The trial judge found that, in any event, the MTO was protected by an exclusion clause which read as follows:
“The Ministry shall not be liable for any costs, expenses, loss or damage incurred, sustained or suffered by any bidder prior, or subsequent to, or by reason of the acceptance or the non-acceptance by the Ministry of any Tender, or by reason of any delay in the acceptance of a Tender, except as provided in the tender documents.”
The trial judge applied the reasoning of the Supreme Court of Canada in Tercon Contractors Ltd. v British Columbia (Transportation and Highways),  1 S.C.R. 69 and held that, unlike in that case, the exclusion clause covered MTO’s alleged misconduct and was a complete defence. Applying the unconscionability and public policy test in Tercon, the trial judge found that the exclusion clause was not invalid. In his view, even if the MTO erred in investigating whether Rankin’s bid was compliant, it did so, “not to subvert the integrity of the tender process in order to gain some unfair advantage, but rather to promote the integrity of the process.” Accordingly, its conduct was protected by the exclusion clause.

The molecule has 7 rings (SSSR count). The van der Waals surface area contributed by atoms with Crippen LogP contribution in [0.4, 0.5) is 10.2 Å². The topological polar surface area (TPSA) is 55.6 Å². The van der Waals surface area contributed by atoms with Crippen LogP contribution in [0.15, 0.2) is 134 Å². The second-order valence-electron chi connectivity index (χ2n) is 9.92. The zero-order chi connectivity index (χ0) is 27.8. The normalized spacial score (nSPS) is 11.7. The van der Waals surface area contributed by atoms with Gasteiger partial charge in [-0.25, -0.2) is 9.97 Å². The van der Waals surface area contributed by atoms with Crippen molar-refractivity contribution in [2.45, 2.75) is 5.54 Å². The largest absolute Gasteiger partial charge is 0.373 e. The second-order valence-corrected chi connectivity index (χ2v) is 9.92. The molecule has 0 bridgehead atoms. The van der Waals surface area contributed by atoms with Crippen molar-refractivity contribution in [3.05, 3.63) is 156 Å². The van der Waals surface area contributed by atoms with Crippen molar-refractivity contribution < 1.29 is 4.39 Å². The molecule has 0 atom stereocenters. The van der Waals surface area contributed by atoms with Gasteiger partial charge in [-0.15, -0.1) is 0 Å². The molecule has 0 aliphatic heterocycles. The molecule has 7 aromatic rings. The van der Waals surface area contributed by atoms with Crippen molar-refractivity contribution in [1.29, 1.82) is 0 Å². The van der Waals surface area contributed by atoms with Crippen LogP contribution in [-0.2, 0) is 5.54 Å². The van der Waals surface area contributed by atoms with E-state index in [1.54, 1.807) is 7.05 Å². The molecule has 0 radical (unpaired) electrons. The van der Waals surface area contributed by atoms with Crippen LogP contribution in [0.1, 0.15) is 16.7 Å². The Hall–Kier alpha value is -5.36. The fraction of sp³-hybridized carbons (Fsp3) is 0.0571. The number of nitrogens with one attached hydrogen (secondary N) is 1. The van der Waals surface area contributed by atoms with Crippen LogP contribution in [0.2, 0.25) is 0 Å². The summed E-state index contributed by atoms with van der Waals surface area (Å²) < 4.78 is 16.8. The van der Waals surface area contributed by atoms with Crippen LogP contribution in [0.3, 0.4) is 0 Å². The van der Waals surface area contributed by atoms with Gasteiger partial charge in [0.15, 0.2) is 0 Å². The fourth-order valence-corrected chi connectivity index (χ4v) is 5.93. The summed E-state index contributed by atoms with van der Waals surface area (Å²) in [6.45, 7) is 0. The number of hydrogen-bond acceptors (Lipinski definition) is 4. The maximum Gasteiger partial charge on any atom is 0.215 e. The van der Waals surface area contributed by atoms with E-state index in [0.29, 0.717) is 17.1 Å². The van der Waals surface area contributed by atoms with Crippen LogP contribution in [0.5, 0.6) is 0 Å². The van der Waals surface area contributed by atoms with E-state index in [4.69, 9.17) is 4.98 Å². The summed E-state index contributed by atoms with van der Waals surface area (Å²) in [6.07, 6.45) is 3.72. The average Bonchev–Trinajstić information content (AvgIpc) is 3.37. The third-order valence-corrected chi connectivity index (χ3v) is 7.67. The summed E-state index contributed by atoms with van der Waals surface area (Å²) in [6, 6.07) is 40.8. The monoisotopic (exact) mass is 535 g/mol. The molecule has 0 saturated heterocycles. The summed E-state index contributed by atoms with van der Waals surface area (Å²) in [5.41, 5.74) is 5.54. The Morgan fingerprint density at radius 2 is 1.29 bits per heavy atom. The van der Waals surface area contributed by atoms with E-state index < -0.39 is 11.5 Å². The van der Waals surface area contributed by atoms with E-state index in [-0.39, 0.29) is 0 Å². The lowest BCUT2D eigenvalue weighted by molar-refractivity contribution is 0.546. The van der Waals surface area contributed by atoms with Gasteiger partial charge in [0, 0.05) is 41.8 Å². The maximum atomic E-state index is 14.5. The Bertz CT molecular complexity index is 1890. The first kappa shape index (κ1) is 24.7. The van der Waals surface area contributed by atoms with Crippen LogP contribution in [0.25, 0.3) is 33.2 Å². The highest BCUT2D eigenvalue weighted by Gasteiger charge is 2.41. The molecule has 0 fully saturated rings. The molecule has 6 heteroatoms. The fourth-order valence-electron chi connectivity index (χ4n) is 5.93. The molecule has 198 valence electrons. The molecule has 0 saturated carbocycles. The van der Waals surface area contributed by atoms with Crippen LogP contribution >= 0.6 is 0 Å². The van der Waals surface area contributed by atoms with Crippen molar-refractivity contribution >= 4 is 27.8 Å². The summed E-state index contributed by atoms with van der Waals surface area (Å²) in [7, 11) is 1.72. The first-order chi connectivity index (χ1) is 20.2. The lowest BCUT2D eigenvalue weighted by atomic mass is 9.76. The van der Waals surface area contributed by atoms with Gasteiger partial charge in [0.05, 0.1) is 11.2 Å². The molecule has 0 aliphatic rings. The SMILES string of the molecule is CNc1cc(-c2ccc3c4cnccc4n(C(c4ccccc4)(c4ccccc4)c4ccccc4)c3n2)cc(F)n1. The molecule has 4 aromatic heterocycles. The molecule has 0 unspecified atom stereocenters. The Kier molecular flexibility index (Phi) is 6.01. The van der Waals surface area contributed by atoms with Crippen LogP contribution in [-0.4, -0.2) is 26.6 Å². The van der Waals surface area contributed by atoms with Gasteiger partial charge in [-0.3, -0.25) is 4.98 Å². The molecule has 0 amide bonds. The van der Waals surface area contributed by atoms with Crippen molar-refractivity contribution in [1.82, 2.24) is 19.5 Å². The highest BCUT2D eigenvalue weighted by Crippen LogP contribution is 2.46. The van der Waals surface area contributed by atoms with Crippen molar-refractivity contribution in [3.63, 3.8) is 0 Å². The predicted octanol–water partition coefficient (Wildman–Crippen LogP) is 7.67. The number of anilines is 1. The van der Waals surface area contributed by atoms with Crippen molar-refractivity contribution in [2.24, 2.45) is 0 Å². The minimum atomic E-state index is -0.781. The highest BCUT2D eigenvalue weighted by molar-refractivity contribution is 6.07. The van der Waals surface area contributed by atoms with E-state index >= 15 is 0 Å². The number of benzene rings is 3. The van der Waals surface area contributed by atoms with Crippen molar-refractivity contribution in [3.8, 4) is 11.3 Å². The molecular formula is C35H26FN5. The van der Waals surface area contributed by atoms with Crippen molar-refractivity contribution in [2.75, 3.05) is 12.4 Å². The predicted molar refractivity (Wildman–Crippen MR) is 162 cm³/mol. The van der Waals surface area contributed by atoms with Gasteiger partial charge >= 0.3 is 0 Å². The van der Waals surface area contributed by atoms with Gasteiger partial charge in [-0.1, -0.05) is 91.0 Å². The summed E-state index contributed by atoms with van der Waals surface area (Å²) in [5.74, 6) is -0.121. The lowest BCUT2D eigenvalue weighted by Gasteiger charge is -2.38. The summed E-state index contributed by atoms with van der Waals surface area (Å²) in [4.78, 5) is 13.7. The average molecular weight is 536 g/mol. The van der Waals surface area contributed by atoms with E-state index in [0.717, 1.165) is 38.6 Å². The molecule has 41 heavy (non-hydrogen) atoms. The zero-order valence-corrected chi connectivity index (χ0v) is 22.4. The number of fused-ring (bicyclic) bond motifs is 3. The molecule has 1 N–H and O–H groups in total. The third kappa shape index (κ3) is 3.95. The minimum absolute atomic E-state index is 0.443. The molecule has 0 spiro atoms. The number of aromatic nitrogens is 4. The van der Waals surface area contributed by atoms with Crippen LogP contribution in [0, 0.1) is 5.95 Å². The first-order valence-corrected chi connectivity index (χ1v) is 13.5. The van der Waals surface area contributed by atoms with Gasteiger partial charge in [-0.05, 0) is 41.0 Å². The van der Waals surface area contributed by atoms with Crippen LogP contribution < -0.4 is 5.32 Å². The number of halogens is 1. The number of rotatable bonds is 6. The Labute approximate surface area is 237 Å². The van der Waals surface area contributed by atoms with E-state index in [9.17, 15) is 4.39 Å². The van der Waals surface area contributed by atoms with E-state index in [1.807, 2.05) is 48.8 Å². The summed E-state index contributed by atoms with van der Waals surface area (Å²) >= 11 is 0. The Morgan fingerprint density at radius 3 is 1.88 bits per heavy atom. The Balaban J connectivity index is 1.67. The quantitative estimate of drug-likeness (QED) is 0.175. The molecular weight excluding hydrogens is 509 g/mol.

The background and the reason of the trial judge have been dealt with at some length because they address many of the “hot button” issues relating to tenders. Here are a few issues which arise by comparing the Rankin decision to the decision of the Ontario Court of Appeal in Bot Construction Limited v. Ontario (Transportation), 2009 ONCA 879:
- The trial judge found that the owner was prohibited from accepting Rankin’s tender once it found it to be non-compliant. In Bot, the Court of Appeal was, again, dealing with a MTO tender and foreign steel components. The successful contractor, Cavanaugh, specified welded steel components in its bid when the tender package called for rolled steel. The Divisional Court held that this change made Cavanagh’s bid non-compliant, in the same fashion as the trial judge did in the Rankin case. The Court of Appeal in Bot reversed the Divisional Court and held that a standard of reasonableness should be applied to the MTO’s decision and that the decision that Cavanagh was compliant with the tender process fell within “a range of possible, acceptable outcomes that are defensible in respect of the facts and law.”